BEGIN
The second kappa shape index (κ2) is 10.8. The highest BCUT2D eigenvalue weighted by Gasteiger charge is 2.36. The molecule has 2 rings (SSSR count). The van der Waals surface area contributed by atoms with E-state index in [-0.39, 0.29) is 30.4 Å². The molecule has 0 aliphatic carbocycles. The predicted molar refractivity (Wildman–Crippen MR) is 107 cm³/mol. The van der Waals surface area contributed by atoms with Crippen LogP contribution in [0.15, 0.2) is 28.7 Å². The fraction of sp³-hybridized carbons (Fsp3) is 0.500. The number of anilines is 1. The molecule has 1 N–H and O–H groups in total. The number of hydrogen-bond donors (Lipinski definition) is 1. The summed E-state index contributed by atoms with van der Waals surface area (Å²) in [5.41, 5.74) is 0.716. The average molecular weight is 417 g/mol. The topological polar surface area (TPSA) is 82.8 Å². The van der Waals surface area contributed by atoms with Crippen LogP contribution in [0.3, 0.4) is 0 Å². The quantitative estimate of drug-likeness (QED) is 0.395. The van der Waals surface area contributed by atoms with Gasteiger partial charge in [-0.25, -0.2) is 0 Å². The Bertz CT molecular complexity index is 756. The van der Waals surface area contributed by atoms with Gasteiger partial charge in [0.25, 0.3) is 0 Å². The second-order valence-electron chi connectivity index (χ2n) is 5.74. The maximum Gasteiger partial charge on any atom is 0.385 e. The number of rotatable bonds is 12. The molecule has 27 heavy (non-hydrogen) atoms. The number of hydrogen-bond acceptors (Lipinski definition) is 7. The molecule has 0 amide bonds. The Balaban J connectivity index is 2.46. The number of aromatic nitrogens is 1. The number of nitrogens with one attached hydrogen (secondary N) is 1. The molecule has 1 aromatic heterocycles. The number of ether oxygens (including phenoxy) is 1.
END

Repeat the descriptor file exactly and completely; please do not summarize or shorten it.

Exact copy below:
The second kappa shape index (κ2) is 10.8. The highest BCUT2D eigenvalue weighted by Gasteiger charge is 2.36. The molecule has 2 rings (SSSR count). The van der Waals surface area contributed by atoms with E-state index in [-0.39, 0.29) is 30.4 Å². The molecule has 0 aliphatic carbocycles. The predicted molar refractivity (Wildman–Crippen MR) is 107 cm³/mol. The van der Waals surface area contributed by atoms with Crippen LogP contribution in [0.15, 0.2) is 28.7 Å². The fraction of sp³-hybridized carbons (Fsp3) is 0.500. The number of anilines is 1. The molecule has 1 N–H and O–H groups in total. The number of hydrogen-bond donors (Lipinski definition) is 1. The summed E-state index contributed by atoms with van der Waals surface area (Å²) in [5.41, 5.74) is 0.716. The average molecular weight is 417 g/mol. The topological polar surface area (TPSA) is 82.8 Å². The van der Waals surface area contributed by atoms with Crippen LogP contribution in [0.3, 0.4) is 0 Å². The quantitative estimate of drug-likeness (QED) is 0.395. The van der Waals surface area contributed by atoms with Gasteiger partial charge in [-0.25, -0.2) is 0 Å². The Bertz CT molecular complexity index is 756. The van der Waals surface area contributed by atoms with Gasteiger partial charge in [0.25, 0.3) is 0 Å². The second-order valence-electron chi connectivity index (χ2n) is 5.74. The maximum Gasteiger partial charge on any atom is 0.385 e. The number of rotatable bonds is 12. The molecule has 27 heavy (non-hydrogen) atoms. The number of hydrogen-bond acceptors (Lipinski definition) is 7. The molecule has 0 amide bonds. The Balaban J connectivity index is 2.46. The number of aromatic nitrogens is 1. The number of nitrogens with one attached hydrogen (secondary N) is 1. The molecule has 1 aromatic heterocycles. The number of ether oxygens (including phenoxy) is 1.